2017 Mazda CX-5 Review

2017 Mazda CX-5 - Fun-to-drive 2017 Mazda CX-5 compact SUV gets major improvements.


I can't remember a Mazda model that hasn't been fun to drive, and the roomy, compact Mazda 2017 CX-5 SUV is no exception.

You thus can have your cake and eat it too with the much-improved CX-5. It looks racy, is fun to drive, has comfortable room for five tall adults and possesses a large cargo area. Rear doors open wide to allow easier placement of child seats.

List prices are competitive, ranging from $24,045 for the base model to $30,695 for the top-line Grand Touring version, which I tested with all-wheel drive (AWD). There are Sport, Touring and Grand Touring models. You can get a CX-5 with front-wheel drive (FWD) or AWD.

Standard are a redesigned exterior and interior, re-engineered body and chassis, "G-Vectoring Control" for vehicle dynamic enhancements, full-speed radar cruise control, reclining rear seat, full-color touch screen display, rearview camera, radar cruise control, Bose 10-speaker sound system, lane-departure warning and blind-spot monitoring with rear across-traffic alert.

Optional for some models are a heated steering wheel, power lift gate, windshield projected Active Driving Display, heated front seats and heated rear seats.

The price sticker on my Grand Touring AWD CX-5 test car listed 19-inch wheels (up from standard 17-inch), dual-zone automatic air conditioning with rear vents, heated power mirrors with turn-signal lights, small rear roof spoiler, tilt/telescopic leather wheel with audio and cruise controls, leather-trimmed upholstery, push-button start, bright-finish exhaust tips, power moonroof, power lift gate and split folding rear seat backs that greatly enlarge the cargo area. That area had a low wide opening and was pretty roomy even with the seat backs in their normal position.

The attractive, driver-oriented interior was quiet, thanks to a stiffer body structure and more sound insulation. There were an average number of cabin storage areas. The comfortable front seats were supportive, but the rotary dial controlled infotainment system took some time to get used to. However, dashboard controls backed up some functions of the dial-controlled system.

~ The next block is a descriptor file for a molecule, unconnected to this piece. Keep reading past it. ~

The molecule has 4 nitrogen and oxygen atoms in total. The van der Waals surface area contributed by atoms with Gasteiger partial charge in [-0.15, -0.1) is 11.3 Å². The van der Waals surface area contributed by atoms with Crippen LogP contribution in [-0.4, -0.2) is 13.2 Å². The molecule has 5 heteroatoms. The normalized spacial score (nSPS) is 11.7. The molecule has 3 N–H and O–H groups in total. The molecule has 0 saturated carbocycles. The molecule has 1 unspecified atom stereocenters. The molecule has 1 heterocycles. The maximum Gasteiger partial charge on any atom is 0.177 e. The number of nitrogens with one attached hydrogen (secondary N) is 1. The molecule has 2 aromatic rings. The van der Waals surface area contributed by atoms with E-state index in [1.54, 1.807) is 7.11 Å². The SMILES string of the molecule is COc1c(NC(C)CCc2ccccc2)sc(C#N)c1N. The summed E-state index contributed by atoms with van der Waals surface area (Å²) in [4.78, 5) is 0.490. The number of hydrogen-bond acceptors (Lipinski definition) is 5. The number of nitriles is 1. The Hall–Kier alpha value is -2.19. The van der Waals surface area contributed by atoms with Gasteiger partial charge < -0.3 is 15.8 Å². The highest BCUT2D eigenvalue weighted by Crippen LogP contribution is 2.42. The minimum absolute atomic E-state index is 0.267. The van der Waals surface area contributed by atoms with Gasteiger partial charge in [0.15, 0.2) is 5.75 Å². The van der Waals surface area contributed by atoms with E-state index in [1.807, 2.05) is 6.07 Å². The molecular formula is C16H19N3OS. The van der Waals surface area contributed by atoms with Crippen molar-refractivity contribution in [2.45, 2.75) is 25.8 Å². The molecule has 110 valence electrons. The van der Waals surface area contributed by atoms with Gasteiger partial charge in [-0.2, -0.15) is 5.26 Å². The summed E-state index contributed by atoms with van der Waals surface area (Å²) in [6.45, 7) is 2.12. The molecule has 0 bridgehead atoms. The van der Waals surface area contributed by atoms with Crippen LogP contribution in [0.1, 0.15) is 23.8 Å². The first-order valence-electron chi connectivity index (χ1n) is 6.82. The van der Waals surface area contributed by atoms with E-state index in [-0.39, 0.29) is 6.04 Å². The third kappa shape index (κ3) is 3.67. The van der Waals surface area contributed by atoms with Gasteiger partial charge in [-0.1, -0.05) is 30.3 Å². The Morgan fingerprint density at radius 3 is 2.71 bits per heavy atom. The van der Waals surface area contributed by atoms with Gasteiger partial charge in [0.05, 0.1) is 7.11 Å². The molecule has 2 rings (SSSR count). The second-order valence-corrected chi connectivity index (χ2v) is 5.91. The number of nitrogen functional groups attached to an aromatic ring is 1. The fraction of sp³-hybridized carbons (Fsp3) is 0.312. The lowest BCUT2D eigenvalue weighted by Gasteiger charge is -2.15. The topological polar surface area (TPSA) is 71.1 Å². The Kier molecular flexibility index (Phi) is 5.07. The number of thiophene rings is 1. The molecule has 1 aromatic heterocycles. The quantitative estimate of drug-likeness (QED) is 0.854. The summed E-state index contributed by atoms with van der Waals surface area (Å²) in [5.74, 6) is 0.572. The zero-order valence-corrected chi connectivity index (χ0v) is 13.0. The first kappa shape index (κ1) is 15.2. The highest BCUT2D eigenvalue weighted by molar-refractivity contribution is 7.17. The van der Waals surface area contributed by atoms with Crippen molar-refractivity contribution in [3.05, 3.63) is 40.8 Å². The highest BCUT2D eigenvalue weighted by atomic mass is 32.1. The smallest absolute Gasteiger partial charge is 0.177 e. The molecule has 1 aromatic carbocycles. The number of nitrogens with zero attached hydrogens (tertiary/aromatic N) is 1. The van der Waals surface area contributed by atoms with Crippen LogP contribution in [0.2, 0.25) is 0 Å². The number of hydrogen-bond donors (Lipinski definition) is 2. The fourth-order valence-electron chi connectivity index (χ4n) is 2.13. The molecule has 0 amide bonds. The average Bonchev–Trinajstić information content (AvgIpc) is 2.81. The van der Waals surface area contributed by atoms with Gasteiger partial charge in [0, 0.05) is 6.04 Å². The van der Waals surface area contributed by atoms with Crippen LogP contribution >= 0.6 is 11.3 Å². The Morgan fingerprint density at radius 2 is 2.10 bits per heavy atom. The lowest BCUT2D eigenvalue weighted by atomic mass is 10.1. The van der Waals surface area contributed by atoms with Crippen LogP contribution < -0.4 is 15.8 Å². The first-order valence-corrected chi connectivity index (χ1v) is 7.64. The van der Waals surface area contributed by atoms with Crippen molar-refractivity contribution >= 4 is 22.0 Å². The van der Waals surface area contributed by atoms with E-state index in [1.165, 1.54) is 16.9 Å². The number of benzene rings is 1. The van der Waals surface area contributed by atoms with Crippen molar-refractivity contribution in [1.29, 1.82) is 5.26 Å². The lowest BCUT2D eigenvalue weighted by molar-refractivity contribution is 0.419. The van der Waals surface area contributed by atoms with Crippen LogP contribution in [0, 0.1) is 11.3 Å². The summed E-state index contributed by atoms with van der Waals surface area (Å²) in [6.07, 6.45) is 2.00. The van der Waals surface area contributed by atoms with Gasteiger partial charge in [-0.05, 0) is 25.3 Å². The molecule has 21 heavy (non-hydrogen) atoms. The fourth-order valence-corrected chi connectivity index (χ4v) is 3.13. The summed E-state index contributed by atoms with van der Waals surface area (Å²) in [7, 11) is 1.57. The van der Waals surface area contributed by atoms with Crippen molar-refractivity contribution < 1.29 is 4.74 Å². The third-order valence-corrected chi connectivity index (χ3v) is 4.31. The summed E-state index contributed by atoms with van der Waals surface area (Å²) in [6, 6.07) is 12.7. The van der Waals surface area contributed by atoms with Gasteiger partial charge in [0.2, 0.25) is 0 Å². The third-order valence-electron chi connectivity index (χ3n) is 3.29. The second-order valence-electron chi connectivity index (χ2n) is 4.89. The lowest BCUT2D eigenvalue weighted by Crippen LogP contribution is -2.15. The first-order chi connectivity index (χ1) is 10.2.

More automakers are beginning to use such backup controls because many frustrated car buyers dislike trying to figure out such things as touch-screen controls and consequently give a car low reliability marks.   

My test CX-5 also had the $1,830 Premium package that has a driver memory seat, power front passenger seat, heated rear seats, heated steering wheel, active driving display and windshield wiper de-icer. The bottom line price thus was $34,085, including a few minor options and a $940 freight charge.

All CX-5 models have a sophisticated high-revving 2.5-liter inline four-cylinder engine with 187 horsepower. Torque is 185 pound/feet at 3,250 r.p.m. for the FWD CX-5 and at 4,000 r.p.m. for the AWD model. The transmission is an alert six-speed automatic with an easily used manual shift feature.

My test CX-5's acceleration was quick in town, when entering fast freeway traffic and passing on highways. There's a "sport" driving mode activated by a console switch that raises revs for such things as faster acceleration, but it's really not needed except in infrequent driving circumstances.

Estimated fuel economy with FWD is 24 miles per gallon in the city and 31 on highways. With AWD, it's 23 and 29. The 3,527-3,655 CX-5 has a 14.8-gallon fuel tank with FWD and, thoughtfully, a 15.3-gallon tank with AWD.

The nicely weighted electric power steering is quick. And my test car's handling was nimble, thanks to such things as an all-independent suspension, front/rear stabilizer bars, dynamic stability control and traction control. The lower-profile tires on the larger 19-inch wheels also helped.